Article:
The results of the study were accepted for publication by a high-impact journal in biogerontology “Rejuvenation Research” and will be published shortly and can be cited as “Mineralization of the connective tissue: a complex molecular process leading to age-related loss of function”, Anastasia Shindyapina, Garik V Mkrtchyan, Tatiana Gneteeva, Sveatoslav Buiucli, M Kulka, B Tancowny, Alexander Aliper, Alexander Zhavoronkov, Rejuvenation Research, ahead of print. doi:10.1089/rej.2013.1475, , PMID 23902273

Anastasia Shindyapina together with her collaborators presented the results of the study on the 5th of September at the SENS6 conference in Cambridge, UK.

“Aging inevitably leads to the loss of function on many levels. Mineralization of the connective tissue is one of the causes and consequences of aging and is a complex multifactorial process. Metabolic activity, diseases and external stress factors may cause calcification, but most importantly, it occurs spontaneously. Our goal is to identify least toxic ways to both prevent calcification and to repair the accumulated  aggregates.”, said Anastasia Shindyapina, ASUS Fellow for Bioinformatics and Medical Information Technology, PhD-candidate at the Moscow State University and researcher at FOIRMYS.

"Mineralization of connective tissue with age is one of the many aspects of aging that are examples of "accumulation of eventually pathogenic extracellular material", an issue that attracts too little attention within the academic community. The accumulation of advanced glycation endproducts (AGEs) and of mineral deposits both result in increased stiffness of connective tissue, impair homeostasis and contribute to a broad range of age-related diseases. Through comprehensive bioinformatic analysis of the many molecular processes involved in mineralization, Zhavoronkov's team has identified possible molecular interventions. Additionally they proposed that mineralization and AGEs work in concert and should be addressed concurrently. Anastasia Shyndyapina, the lead author on the paper, recently presented this work at the SENS6 conference in Cambridge.", commented Dr. Aubrey de Grey, Chief Science Officer of SENS Research Foundation and International Adjunct Professor at the Moscow Institute of Physics and Technology (MIPT).

The First Open Institute for Regenerative Medicine for Young Scientists (FOIRMYS) is a non-profit volunteer initiative bringing together over a thousand enthusiast young scientists and physicians interested in regenerative medicine. It was first organized by Alex Zhavoronkov, PhD in collaboration with Sergey Yakovenko, PhD, Sergey Roumiantsev, PhD and Oleg Korzinov in Moscow with support from Anna Chapman.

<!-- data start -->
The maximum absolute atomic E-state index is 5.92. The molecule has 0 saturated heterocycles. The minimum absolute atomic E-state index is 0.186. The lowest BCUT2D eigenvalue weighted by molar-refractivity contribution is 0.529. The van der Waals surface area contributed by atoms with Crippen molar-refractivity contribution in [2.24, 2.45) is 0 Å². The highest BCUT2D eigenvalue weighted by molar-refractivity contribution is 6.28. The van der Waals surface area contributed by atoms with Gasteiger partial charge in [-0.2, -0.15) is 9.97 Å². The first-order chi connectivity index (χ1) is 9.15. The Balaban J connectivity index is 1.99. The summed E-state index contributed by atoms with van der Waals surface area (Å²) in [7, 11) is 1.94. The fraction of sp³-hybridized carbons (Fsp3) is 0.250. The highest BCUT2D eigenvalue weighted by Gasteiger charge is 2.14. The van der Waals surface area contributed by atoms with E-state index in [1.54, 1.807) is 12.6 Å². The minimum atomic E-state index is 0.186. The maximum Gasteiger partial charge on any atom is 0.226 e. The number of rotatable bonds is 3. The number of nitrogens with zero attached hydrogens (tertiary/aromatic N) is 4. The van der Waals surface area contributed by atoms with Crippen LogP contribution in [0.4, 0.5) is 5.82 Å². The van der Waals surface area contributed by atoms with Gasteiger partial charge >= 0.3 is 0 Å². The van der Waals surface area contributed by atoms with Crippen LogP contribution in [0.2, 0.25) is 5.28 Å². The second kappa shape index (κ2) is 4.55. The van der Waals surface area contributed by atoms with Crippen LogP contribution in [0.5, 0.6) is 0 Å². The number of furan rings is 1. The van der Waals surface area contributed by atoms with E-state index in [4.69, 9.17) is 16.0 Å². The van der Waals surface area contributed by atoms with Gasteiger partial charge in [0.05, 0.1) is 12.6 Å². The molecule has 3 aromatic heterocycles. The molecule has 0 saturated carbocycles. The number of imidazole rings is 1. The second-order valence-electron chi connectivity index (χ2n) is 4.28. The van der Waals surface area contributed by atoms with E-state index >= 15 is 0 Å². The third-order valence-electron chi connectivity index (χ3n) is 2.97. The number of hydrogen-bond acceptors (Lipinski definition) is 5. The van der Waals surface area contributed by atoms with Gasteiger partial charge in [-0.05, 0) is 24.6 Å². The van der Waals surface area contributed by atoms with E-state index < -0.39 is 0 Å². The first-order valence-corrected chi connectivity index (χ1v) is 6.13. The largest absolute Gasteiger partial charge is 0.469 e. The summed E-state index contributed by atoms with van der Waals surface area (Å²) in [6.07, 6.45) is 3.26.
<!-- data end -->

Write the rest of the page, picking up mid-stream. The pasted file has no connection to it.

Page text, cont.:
FOIRMYS provides regular weekly lectures by the top academic and industry thought leaders, investors and regulators. The list of presenters includes Paolo Macchiarini (Karolinska Institute), Alexey Aravin (Caltech), Charles Cantor (Boston U, ex-director of the Human Genome Project), Augustinus Bader (Leipzig University), top managers from Beijing Genomics Institute, Malaysian Genome Resource Center, Indigo Capital Partners and many others. As part of the curriculum students participate in practicums at “Altravita IVF, FRCCPH, FORCC, Quantum Pharmaceuticals, Biopharmcluster “Northern” and Moscow Institute of Physics and Technology.
Members work in small teams comprised of scientists and physicians on ambitious outlier projects in aging and regenerative medicine with topics ranging from mineralization of connective tissue, HGPS and regulation of endometriosis to industry overviews and healthcare economics. The projects are coordinated in a crowdsourced environment and rely heavily on popular tools like Facebook, Dropbox and Google Apps. FOIRMYS developed a concept called “Personalized Medicine”, where projects are centered around the problems of a single patient, who provides samples and helps coordinate the project. Members also learn how to promote their work, create personal science blogs (including Women in Science initiative) and engage in industry outreach.
Participation in practical group projects resulted in success stories including young scientists’ publications in peer-reviewed journals, fellowships, participation in international conferences, gainful employment of young scientists and international collaborations.